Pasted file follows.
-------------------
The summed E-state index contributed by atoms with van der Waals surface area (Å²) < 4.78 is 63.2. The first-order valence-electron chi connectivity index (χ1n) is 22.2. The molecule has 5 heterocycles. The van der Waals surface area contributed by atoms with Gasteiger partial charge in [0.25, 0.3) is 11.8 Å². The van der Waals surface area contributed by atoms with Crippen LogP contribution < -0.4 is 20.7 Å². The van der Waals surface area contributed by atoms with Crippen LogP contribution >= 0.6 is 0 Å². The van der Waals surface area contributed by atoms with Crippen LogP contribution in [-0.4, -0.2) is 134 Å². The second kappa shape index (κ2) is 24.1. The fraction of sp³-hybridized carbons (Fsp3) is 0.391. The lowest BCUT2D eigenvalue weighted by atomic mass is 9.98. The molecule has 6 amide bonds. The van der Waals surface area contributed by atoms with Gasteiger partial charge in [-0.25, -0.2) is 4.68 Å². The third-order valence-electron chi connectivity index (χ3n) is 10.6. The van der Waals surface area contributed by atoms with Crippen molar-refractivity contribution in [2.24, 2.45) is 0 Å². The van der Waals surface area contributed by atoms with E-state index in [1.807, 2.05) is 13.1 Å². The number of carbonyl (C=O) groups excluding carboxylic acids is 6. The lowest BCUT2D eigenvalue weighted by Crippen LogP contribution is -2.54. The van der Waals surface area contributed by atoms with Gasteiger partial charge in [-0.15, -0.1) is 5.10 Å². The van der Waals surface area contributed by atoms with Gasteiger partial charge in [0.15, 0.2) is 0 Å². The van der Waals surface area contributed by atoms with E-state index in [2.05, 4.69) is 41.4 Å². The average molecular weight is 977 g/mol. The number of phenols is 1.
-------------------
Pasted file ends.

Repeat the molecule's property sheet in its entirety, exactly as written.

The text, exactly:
The summed E-state index contributed by atoms with van der Waals surface area (Å²) < 4.78 is 63.2. The first-order valence-electron chi connectivity index (χ1n) is 22.2. The molecule has 5 heterocycles. The van der Waals surface area contributed by atoms with Gasteiger partial charge in [0.25, 0.3) is 11.8 Å². The van der Waals surface area contributed by atoms with Crippen LogP contribution < -0.4 is 20.7 Å². The van der Waals surface area contributed by atoms with Crippen LogP contribution >= 0.6 is 0 Å². The van der Waals surface area contributed by atoms with Crippen LogP contribution in [-0.4, -0.2) is 134 Å². The second kappa shape index (κ2) is 24.1. The fraction of sp³-hybridized carbons (Fsp3) is 0.391. The lowest BCUT2D eigenvalue weighted by atomic mass is 9.98. The molecule has 6 amide bonds. The van der Waals surface area contributed by atoms with Gasteiger partial charge in [-0.25, -0.2) is 4.68 Å². The third-order valence-electron chi connectivity index (χ3n) is 10.6. The van der Waals surface area contributed by atoms with Crippen molar-refractivity contribution in [2.24, 2.45) is 0 Å². The van der Waals surface area contributed by atoms with E-state index in [1.807, 2.05) is 13.1 Å². The number of carbonyl (C=O) groups excluding carboxylic acids is 6. The lowest BCUT2D eigenvalue weighted by Crippen LogP contribution is -2.54. The van der Waals surface area contributed by atoms with Gasteiger partial charge in [-0.15, -0.1) is 5.10 Å². The van der Waals surface area contributed by atoms with Gasteiger partial charge in [0.15, 0.2) is 0 Å². The van der Waals surface area contributed by atoms with E-state index in [2.05, 4.69) is 41.4 Å². The average molecular weight is 977 g/mol. The number of phenols is 1.